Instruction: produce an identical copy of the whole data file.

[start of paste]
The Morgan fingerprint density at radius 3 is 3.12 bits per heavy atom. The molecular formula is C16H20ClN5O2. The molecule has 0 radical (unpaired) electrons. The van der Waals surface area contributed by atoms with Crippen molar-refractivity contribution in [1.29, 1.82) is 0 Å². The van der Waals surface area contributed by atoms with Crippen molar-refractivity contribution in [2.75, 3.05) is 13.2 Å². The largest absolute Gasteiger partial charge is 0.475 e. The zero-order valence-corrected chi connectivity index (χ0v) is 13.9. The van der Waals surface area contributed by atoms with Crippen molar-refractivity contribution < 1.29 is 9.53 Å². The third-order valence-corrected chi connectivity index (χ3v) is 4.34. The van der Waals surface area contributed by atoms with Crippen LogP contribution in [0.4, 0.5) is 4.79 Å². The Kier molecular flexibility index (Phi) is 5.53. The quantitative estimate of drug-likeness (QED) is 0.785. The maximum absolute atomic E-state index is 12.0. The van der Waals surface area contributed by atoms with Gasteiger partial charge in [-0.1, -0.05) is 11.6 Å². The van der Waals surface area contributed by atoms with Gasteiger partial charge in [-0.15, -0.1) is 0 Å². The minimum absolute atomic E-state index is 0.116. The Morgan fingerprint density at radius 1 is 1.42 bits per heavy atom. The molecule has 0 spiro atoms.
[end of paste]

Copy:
The Morgan fingerprint density at radius 3 is 3.12 bits per heavy atom. The molecular formula is C16H20ClN5O2. The molecule has 0 radical (unpaired) electrons. The van der Waals surface area contributed by atoms with Crippen molar-refractivity contribution in [1.29, 1.82) is 0 Å². The van der Waals surface area contributed by atoms with Crippen molar-refractivity contribution in [2.75, 3.05) is 13.2 Å². The largest absolute Gasteiger partial charge is 0.475 e. The zero-order valence-corrected chi connectivity index (χ0v) is 13.9. The van der Waals surface area contributed by atoms with Crippen molar-refractivity contribution < 1.29 is 9.53 Å². The third-order valence-corrected chi connectivity index (χ3v) is 4.34. The van der Waals surface area contributed by atoms with Crippen LogP contribution in [0.4, 0.5) is 4.79 Å². The Kier molecular flexibility index (Phi) is 5.53. The quantitative estimate of drug-likeness (QED) is 0.785. The maximum absolute atomic E-state index is 12.0. The van der Waals surface area contributed by atoms with Gasteiger partial charge in [-0.1, -0.05) is 11.6 Å². The van der Waals surface area contributed by atoms with Gasteiger partial charge in [-0.15, -0.1) is 0 Å². The minimum absolute atomic E-state index is 0.116. The Morgan fingerprint density at radius 1 is 1.42 bits per heavy atom. The molecule has 0 spiro atoms.